Robert Mitchum Retrospective
April 27–July 5. Perennially underrated during his career, Robert Mitchum stands in retrospect as one of Hollywood's greatest leading men. Ruggedly built and handsome in an unconventional, though undeniable way, the sleepy-eyed Mitchum possessed an easy authority, along with an air of defiance toward, and an effortless disdain for, anyone else's. It made him perfect for tough guy roles in Westerns and crime films, but he wasn't simply some musclebound action hero.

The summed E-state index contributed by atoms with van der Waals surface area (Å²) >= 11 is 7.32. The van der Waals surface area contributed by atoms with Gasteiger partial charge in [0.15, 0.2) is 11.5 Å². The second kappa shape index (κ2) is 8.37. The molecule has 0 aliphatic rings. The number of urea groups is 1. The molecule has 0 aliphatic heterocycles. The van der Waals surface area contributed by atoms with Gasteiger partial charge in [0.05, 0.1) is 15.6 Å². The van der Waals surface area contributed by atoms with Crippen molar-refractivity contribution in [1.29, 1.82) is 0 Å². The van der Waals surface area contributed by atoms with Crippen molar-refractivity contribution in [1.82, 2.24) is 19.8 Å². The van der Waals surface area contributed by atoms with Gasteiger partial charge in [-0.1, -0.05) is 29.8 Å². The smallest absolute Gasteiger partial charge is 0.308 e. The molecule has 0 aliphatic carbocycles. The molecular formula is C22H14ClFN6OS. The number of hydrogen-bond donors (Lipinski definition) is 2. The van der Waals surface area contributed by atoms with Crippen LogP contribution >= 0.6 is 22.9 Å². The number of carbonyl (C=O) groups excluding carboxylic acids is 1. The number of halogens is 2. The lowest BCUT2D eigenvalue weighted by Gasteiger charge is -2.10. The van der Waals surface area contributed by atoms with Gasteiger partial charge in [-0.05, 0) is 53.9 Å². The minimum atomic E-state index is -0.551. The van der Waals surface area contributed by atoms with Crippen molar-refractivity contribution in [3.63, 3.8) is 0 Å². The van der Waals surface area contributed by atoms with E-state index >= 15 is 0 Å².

His laconic delivery and un-showy instincts gave his performances a jazzy, offbeat vibe, allowing his wit, soul and a kind of existential weariness to come through. Never a careerist, he could be dismissive of his work and Hollywood in general, but ironically, he never wanted for projects during his 50 years in show business. Perhaps as a result of this ambivalence, he gravitated towards anti-heroes and subversive fare, resulting in a filmography packed with quirky cult classics: OUT OF THE PAST, with Mitchum blasé as the doomed hero in the definitive film noir; NIGHT OF THE HUNTER, Charles Laughton's terrifyingly beautiful fairy tale, with Mitchum's deranged preacher a kind of big bad wolf; the anarchic and pro-outlaw THUNDER ROAD, which Mitchum wrote, produced and starred in; CAPE FEAR, with Mitchum murderously seductive as the vengeful Max Cady; and his late-career valedictory, THE FRIENDS OF EDDIE COYLE, with Mitchum as the aging, two-bit gangster in one of his subtlest and best performances.